Sat, 25 Jun 2022

Government must support artists to enrich Australian cultural life

Independent Australia
23 Jun 2022, 16:52 GMT+10

Income support payments are crucial to a healthy arts sector, writes Leya Reid.

THE NATIONAL Association for the Visual Arts (NAVA) fears that thousands of visual artists and arts workers will be at risk of losing income support payments under the new points-based system for job seekers starting on 1 July 2022.

The new service, WorkForce Australia, will replace the controversial Jobactive program that required job seekers to lodge 20 job applications a month. In its place, the new points-based activation system (PBAs) will require job seekers to earn 100 points through an expanded range of activities to keep their payments.

While NAVA acknowledges that the change aims to give job seekers greater flexibility to meet their obligations, we remain deeply concerned that the new points system continues to exclude the majority of work in the arts sector.

Government needs a strategic vision for arts and culture

With a possible change in government on the way, it's time to focus on the importance of arts policy in Australia.

Professional arts practitioners are likely to actively seek opportunities in a number of different forms and from a wide variety of sources. This includes undertaking residencies, applying for grants and funding, meeting with curators, sitting on boards, attending industry events, making artwork for sale, exhibition, and entering into prizes.

Thousands of independent artists and arts workers currently rely on JobSeeker benefits. Without changes to what is recognised by Centrelink as "seeking employment", many will find it near impossible to lodge the work they've been seeking as artists to comply with the requirements under the new points system.

The social security system's limited recognition of the distinctive nature of the arts profession, as well as the increased use of automation in the new PBAs, will both block out users and result in an incredible amount of wasted administrative hours, imposing yet more time-consuming and costly activity for those already struggling to cover the basics.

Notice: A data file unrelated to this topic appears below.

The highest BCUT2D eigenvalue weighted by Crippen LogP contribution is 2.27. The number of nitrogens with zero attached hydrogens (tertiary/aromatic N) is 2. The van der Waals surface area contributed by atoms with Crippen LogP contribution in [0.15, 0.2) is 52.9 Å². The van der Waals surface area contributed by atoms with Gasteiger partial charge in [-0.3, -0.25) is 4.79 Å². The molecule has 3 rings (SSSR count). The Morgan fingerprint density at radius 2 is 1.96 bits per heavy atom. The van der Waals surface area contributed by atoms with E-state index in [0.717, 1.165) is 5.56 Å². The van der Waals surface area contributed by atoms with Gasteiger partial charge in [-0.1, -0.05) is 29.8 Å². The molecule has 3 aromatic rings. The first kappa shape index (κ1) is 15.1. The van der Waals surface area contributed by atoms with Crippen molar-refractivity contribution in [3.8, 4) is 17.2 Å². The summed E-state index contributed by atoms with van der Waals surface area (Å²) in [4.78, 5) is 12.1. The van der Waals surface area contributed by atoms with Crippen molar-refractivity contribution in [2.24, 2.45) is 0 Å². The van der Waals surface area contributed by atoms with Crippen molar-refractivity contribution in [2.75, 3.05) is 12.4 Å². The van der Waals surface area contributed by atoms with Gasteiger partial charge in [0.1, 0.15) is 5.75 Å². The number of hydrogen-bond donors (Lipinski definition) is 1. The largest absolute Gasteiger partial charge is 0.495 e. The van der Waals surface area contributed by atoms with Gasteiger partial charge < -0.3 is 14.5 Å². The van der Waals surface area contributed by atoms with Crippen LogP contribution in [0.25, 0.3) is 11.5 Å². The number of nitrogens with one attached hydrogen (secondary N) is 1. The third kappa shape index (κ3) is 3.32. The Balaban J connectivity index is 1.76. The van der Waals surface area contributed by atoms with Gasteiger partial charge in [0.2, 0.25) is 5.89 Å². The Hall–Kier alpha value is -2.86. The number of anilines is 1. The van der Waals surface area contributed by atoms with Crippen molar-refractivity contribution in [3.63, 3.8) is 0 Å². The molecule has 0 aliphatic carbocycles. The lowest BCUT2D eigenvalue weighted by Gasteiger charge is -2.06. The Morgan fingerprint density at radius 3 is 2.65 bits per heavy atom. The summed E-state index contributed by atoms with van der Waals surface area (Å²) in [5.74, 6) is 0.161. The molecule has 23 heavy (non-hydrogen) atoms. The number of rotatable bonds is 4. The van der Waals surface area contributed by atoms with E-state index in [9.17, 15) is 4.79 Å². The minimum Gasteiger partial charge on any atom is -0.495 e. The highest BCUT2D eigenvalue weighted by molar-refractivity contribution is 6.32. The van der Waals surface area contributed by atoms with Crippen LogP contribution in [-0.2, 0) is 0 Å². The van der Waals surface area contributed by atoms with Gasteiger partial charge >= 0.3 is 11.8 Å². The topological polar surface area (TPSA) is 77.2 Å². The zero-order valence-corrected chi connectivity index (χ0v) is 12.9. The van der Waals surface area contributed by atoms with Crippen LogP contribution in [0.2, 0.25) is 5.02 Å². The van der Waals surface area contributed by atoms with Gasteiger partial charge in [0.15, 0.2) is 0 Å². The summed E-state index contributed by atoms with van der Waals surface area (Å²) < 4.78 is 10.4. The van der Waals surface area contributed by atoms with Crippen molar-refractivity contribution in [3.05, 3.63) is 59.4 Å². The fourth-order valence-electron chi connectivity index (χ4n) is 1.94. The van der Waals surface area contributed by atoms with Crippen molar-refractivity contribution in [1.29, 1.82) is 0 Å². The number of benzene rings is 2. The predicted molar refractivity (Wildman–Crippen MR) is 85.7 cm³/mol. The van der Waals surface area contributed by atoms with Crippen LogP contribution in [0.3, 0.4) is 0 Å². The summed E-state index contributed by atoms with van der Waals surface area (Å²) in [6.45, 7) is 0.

Federal insurance scheme needed to revitalise arts sector

A national insurance scheme is key to boosting confidence within the visual arts sector after suffering losses through the pandemic.

We have seen a lot of self-generated income over the past few years vanish and more and more artists having to turn to income support. NAVA fears for the impact on the visual arts sector as Centrelink continues to divert artists into doing work that has no or little relevance to their career intentions, rather than trying to help them to sustain careers as professional artists.

NAVA has written to the Arts and Employment Minister Tony Burke and requested an urgent meeting to discuss our concerns and recommendations. NAVA strongly opposes mutual obligation systems, but otherwise calls on the government to immediately:

  • Pause the new system while it's reviewed;
  • Ensure Centrelink recognises the professional work of artists and arts workers as employment-seeking activities;
  • Ensure Centrelink adopts an annual averaging process for income from artists' fees and awards similar to ways this type of income is handled by the ATO under the Tax Ruling: carrying on business as a professional artist; and
  • Permanently increase JobSeeker by at least $25 per day as has long been called for by advocacy groups around Australia.

Forecasted cuts to the arts pose risk to Australia's cultural life

Cuts to the arts will devastate the sector, writes Leya Reid.

Leya Reid is the Communications and Advocacy Manager at the National Association for the Visual Arts (NAVA).

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